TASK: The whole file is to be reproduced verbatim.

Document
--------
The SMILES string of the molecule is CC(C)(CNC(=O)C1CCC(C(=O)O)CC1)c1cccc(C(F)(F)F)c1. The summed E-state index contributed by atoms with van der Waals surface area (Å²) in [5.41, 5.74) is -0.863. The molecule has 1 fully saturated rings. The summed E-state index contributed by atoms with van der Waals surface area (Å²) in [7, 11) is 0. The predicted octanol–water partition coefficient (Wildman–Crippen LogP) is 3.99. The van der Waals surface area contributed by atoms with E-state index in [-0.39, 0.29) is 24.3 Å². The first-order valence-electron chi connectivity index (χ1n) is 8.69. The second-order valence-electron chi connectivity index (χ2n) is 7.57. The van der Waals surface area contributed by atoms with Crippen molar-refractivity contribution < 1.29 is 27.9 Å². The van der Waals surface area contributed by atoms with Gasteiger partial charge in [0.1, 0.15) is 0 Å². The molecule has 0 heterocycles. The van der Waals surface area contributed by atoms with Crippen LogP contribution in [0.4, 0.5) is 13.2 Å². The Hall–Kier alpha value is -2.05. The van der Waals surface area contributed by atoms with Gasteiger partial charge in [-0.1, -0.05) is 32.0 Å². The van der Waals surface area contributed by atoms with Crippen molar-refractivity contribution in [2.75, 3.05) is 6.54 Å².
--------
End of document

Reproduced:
The SMILES string of the molecule is CC(C)(CNC(=O)C1CCC(C(=O)O)CC1)c1cccc(C(F)(F)F)c1. The summed E-state index contributed by atoms with van der Waals surface area (Å²) in [5.41, 5.74) is -0.863. The molecule has 1 fully saturated rings. The summed E-state index contributed by atoms with van der Waals surface area (Å²) in [7, 11) is 0. The predicted octanol–water partition coefficient (Wildman–Crippen LogP) is 3.99. The van der Waals surface area contributed by atoms with E-state index in [-0.39, 0.29) is 24.3 Å². The first-order valence-electron chi connectivity index (χ1n) is 8.69. The second-order valence-electron chi connectivity index (χ2n) is 7.57. The van der Waals surface area contributed by atoms with Crippen molar-refractivity contribution < 1.29 is 27.9 Å². The van der Waals surface area contributed by atoms with Gasteiger partial charge in [0.1, 0.15) is 0 Å². The molecule has 0 heterocycles. The van der Waals surface area contributed by atoms with Crippen LogP contribution in [0.4, 0.5) is 13.2 Å². The Hall–Kier alpha value is -2.05. The van der Waals surface area contributed by atoms with Gasteiger partial charge in [-0.1, -0.05) is 32.0 Å². The van der Waals surface area contributed by atoms with Crippen molar-refractivity contribution in [2.75, 3.05) is 6.54 Å².